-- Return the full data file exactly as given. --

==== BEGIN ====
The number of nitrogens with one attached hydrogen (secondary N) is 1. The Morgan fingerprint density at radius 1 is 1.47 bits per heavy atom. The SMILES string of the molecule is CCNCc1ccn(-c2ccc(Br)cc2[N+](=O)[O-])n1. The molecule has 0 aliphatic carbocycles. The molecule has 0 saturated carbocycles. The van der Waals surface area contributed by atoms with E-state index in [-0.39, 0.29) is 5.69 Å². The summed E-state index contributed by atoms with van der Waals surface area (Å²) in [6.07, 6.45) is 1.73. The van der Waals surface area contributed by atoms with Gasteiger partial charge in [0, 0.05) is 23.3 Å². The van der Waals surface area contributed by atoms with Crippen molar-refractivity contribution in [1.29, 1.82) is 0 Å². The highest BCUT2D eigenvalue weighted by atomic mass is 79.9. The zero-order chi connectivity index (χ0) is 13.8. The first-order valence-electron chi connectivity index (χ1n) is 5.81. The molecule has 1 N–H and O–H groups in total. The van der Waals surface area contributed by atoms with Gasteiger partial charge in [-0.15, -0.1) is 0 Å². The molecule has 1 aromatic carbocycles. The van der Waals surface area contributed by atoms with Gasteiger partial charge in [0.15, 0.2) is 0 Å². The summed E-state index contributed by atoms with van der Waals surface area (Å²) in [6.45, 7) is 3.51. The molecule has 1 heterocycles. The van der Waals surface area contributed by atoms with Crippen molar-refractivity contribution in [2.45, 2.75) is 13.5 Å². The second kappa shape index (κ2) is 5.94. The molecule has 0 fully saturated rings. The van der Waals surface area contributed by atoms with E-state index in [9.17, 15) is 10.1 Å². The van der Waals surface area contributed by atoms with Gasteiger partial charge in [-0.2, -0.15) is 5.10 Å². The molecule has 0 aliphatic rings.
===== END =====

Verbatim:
The number of nitrogens with one attached hydrogen (secondary N) is 1. The Morgan fingerprint density at radius 1 is 1.47 bits per heavy atom. The SMILES string of the molecule is CCNCc1ccn(-c2ccc(Br)cc2[N+](=O)[O-])n1. The molecule has 0 aliphatic carbocycles. The molecule has 0 saturated carbocycles. The van der Waals surface area contributed by atoms with E-state index in [-0.39, 0.29) is 5.69 Å². The summed E-state index contributed by atoms with van der Waals surface area (Å²) in [6.07, 6.45) is 1.73. The van der Waals surface area contributed by atoms with Gasteiger partial charge in [0, 0.05) is 23.3 Å². The van der Waals surface area contributed by atoms with Crippen molar-refractivity contribution in [1.29, 1.82) is 0 Å². The highest BCUT2D eigenvalue weighted by atomic mass is 79.9. The zero-order chi connectivity index (χ0) is 13.8. The first-order valence-electron chi connectivity index (χ1n) is 5.81. The molecule has 1 N–H and O–H groups in total. The van der Waals surface area contributed by atoms with Gasteiger partial charge in [-0.15, -0.1) is 0 Å². The molecule has 1 aromatic carbocycles. The van der Waals surface area contributed by atoms with Gasteiger partial charge in [0.15, 0.2) is 0 Å². The summed E-state index contributed by atoms with van der Waals surface area (Å²) in [6.45, 7) is 3.51. The molecule has 1 heterocycles. The van der Waals surface area contributed by atoms with Crippen molar-refractivity contribution in [2.45, 2.75) is 13.5 Å². The second kappa shape index (κ2) is 5.94. The molecule has 0 fully saturated rings. The van der Waals surface area contributed by atoms with E-state index in [9.17, 15) is 10.1 Å². The van der Waals surface area contributed by atoms with Gasteiger partial charge in [-0.2, -0.15) is 5.10 Å². The molecule has 0 aliphatic rings.